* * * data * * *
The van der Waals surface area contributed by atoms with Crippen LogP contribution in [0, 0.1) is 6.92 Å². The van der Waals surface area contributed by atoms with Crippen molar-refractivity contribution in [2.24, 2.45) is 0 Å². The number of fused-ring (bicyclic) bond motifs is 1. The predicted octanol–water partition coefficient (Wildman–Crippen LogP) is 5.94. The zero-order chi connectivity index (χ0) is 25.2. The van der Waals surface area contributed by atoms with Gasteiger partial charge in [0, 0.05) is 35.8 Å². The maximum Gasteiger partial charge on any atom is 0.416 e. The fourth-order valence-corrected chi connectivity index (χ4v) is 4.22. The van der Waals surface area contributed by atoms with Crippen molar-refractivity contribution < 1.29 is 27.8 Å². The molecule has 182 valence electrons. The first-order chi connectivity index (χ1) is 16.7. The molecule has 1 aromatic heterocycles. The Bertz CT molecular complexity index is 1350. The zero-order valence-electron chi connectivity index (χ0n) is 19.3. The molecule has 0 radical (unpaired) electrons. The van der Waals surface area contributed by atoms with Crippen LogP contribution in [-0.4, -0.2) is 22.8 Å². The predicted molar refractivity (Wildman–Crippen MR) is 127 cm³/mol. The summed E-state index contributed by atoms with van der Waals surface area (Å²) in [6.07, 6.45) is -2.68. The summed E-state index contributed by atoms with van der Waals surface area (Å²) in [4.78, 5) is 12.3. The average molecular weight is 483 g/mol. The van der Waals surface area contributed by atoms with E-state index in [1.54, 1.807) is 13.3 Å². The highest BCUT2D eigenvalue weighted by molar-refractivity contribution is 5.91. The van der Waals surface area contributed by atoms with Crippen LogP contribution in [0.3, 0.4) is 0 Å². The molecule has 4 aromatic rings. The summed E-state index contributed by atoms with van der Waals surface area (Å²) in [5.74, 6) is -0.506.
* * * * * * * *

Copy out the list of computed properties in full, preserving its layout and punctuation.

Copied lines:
The van der Waals surface area contributed by atoms with Crippen LogP contribution in [0, 0.1) is 6.92 Å². The van der Waals surface area contributed by atoms with Crippen molar-refractivity contribution in [2.24, 2.45) is 0 Å². The number of fused-ring (bicyclic) bond motifs is 1. The predicted octanol–water partition coefficient (Wildman–Crippen LogP) is 5.94. The zero-order chi connectivity index (χ0) is 25.2. The van der Waals surface area contributed by atoms with Gasteiger partial charge in [0, 0.05) is 35.8 Å². The maximum Gasteiger partial charge on any atom is 0.416 e. The fourth-order valence-corrected chi connectivity index (χ4v) is 4.22. The van der Waals surface area contributed by atoms with Crippen molar-refractivity contribution < 1.29 is 27.8 Å². The molecule has 182 valence electrons. The first-order chi connectivity index (χ1) is 16.7. The molecule has 1 aromatic heterocycles. The Bertz CT molecular complexity index is 1350. The zero-order valence-electron chi connectivity index (χ0n) is 19.3. The molecule has 0 radical (unpaired) electrons. The van der Waals surface area contributed by atoms with Crippen LogP contribution in [-0.4, -0.2) is 22.8 Å². The predicted molar refractivity (Wildman–Crippen MR) is 127 cm³/mol. The summed E-state index contributed by atoms with van der Waals surface area (Å²) in [6.07, 6.45) is -2.68. The summed E-state index contributed by atoms with van der Waals surface area (Å²) in [4.78, 5) is 12.3. The average molecular weight is 483 g/mol. The van der Waals surface area contributed by atoms with E-state index in [1.54, 1.807) is 13.3 Å². The highest BCUT2D eigenvalue weighted by molar-refractivity contribution is 5.91. The van der Waals surface area contributed by atoms with Crippen LogP contribution in [0.3, 0.4) is 0 Å². The molecule has 4 aromatic rings. The summed E-state index contributed by atoms with van der Waals surface area (Å²) in [5.74, 6) is -0.506.